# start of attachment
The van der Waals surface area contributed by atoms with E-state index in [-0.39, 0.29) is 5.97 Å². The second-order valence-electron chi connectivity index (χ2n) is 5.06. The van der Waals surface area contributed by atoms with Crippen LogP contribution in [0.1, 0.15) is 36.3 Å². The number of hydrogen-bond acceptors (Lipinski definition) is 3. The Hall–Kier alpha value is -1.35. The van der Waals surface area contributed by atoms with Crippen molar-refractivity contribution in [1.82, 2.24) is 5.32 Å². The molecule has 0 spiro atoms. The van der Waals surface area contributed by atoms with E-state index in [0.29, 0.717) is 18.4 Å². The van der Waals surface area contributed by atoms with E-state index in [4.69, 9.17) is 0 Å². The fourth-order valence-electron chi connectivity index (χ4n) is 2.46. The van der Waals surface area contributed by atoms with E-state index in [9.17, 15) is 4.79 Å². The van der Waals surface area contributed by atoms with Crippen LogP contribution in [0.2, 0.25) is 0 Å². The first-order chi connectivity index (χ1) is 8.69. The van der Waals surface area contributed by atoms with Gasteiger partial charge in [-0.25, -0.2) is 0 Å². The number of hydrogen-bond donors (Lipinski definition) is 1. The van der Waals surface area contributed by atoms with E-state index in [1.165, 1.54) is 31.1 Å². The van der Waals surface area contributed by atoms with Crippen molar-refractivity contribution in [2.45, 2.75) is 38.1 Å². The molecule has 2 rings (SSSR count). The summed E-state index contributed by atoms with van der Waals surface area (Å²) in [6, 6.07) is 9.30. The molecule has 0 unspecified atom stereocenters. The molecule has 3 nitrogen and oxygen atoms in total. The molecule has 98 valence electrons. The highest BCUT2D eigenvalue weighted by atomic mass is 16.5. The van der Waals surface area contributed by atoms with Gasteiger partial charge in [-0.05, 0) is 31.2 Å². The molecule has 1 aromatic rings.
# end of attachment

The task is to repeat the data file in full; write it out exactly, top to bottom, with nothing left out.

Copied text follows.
The van der Waals surface area contributed by atoms with E-state index in [-0.39, 0.29) is 5.97 Å². The second-order valence-electron chi connectivity index (χ2n) is 5.06. The van der Waals surface area contributed by atoms with Crippen LogP contribution in [0.1, 0.15) is 36.3 Å². The number of hydrogen-bond acceptors (Lipinski definition) is 3. The Hall–Kier alpha value is -1.35. The van der Waals surface area contributed by atoms with Crippen molar-refractivity contribution in [1.82, 2.24) is 5.32 Å². The molecule has 0 spiro atoms. The van der Waals surface area contributed by atoms with E-state index in [0.29, 0.717) is 18.4 Å². The van der Waals surface area contributed by atoms with E-state index in [4.69, 9.17) is 0 Å². The fourth-order valence-electron chi connectivity index (χ4n) is 2.46. The van der Waals surface area contributed by atoms with E-state index in [9.17, 15) is 4.79 Å². The van der Waals surface area contributed by atoms with Crippen LogP contribution in [0.2, 0.25) is 0 Å². The first-order chi connectivity index (χ1) is 8.69. The van der Waals surface area contributed by atoms with Gasteiger partial charge in [-0.25, -0.2) is 0 Å². The number of hydrogen-bond donors (Lipinski definition) is 1. The van der Waals surface area contributed by atoms with E-state index in [1.165, 1.54) is 31.1 Å². The van der Waals surface area contributed by atoms with Crippen molar-refractivity contribution in [2.45, 2.75) is 38.1 Å². The molecule has 2 rings (SSSR count). The summed E-state index contributed by atoms with van der Waals surface area (Å²) in [6, 6.07) is 9.30. The molecule has 0 unspecified atom stereocenters. The molecule has 3 nitrogen and oxygen atoms in total. The molecule has 98 valence electrons. The highest BCUT2D eigenvalue weighted by atomic mass is 16.5. The van der Waals surface area contributed by atoms with Gasteiger partial charge in [-0.05, 0) is 31.2 Å². The molecule has 1 aromatic rings.